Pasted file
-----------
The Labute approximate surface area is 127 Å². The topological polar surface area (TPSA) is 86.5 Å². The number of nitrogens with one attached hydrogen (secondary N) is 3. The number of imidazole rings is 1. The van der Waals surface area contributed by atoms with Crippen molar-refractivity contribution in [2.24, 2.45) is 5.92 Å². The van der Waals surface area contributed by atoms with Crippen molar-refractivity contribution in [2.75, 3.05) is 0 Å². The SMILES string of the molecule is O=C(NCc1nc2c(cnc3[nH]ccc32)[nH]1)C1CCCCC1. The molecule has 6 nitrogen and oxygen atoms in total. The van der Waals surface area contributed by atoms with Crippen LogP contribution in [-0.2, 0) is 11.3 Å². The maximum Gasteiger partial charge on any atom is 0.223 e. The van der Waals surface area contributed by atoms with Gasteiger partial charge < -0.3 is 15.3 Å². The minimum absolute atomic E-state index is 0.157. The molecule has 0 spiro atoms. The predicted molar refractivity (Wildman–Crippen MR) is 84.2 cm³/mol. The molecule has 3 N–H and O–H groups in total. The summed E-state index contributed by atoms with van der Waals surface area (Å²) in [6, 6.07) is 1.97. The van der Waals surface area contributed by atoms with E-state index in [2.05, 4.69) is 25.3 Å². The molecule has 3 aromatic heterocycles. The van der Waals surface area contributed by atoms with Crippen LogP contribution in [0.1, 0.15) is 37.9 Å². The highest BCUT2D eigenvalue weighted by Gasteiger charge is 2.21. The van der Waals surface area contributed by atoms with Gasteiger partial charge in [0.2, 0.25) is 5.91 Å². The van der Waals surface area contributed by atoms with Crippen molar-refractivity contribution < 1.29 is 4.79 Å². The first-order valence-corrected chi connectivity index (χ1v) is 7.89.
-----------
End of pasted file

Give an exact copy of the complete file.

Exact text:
The Labute approximate surface area is 127 Å². The topological polar surface area (TPSA) is 86.5 Å². The number of nitrogens with one attached hydrogen (secondary N) is 3. The number of imidazole rings is 1. The van der Waals surface area contributed by atoms with Crippen molar-refractivity contribution in [2.24, 2.45) is 5.92 Å². The van der Waals surface area contributed by atoms with Crippen molar-refractivity contribution in [2.75, 3.05) is 0 Å². The SMILES string of the molecule is O=C(NCc1nc2c(cnc3[nH]ccc32)[nH]1)C1CCCCC1. The molecule has 6 nitrogen and oxygen atoms in total. The van der Waals surface area contributed by atoms with Crippen LogP contribution in [-0.2, 0) is 11.3 Å². The maximum Gasteiger partial charge on any atom is 0.223 e. The van der Waals surface area contributed by atoms with Gasteiger partial charge < -0.3 is 15.3 Å². The minimum absolute atomic E-state index is 0.157. The molecule has 0 spiro atoms. The predicted molar refractivity (Wildman–Crippen MR) is 84.2 cm³/mol. The molecule has 3 N–H and O–H groups in total. The summed E-state index contributed by atoms with van der Waals surface area (Å²) in [6, 6.07) is 1.97. The van der Waals surface area contributed by atoms with E-state index in [2.05, 4.69) is 25.3 Å². The molecule has 3 aromatic heterocycles. The van der Waals surface area contributed by atoms with Crippen LogP contribution in [0.1, 0.15) is 37.9 Å². The highest BCUT2D eigenvalue weighted by Gasteiger charge is 2.21. The van der Waals surface area contributed by atoms with Gasteiger partial charge in [0.2, 0.25) is 5.91 Å². The van der Waals surface area contributed by atoms with Crippen molar-refractivity contribution < 1.29 is 4.79 Å². The first-order valence-corrected chi connectivity index (χ1v) is 7.89.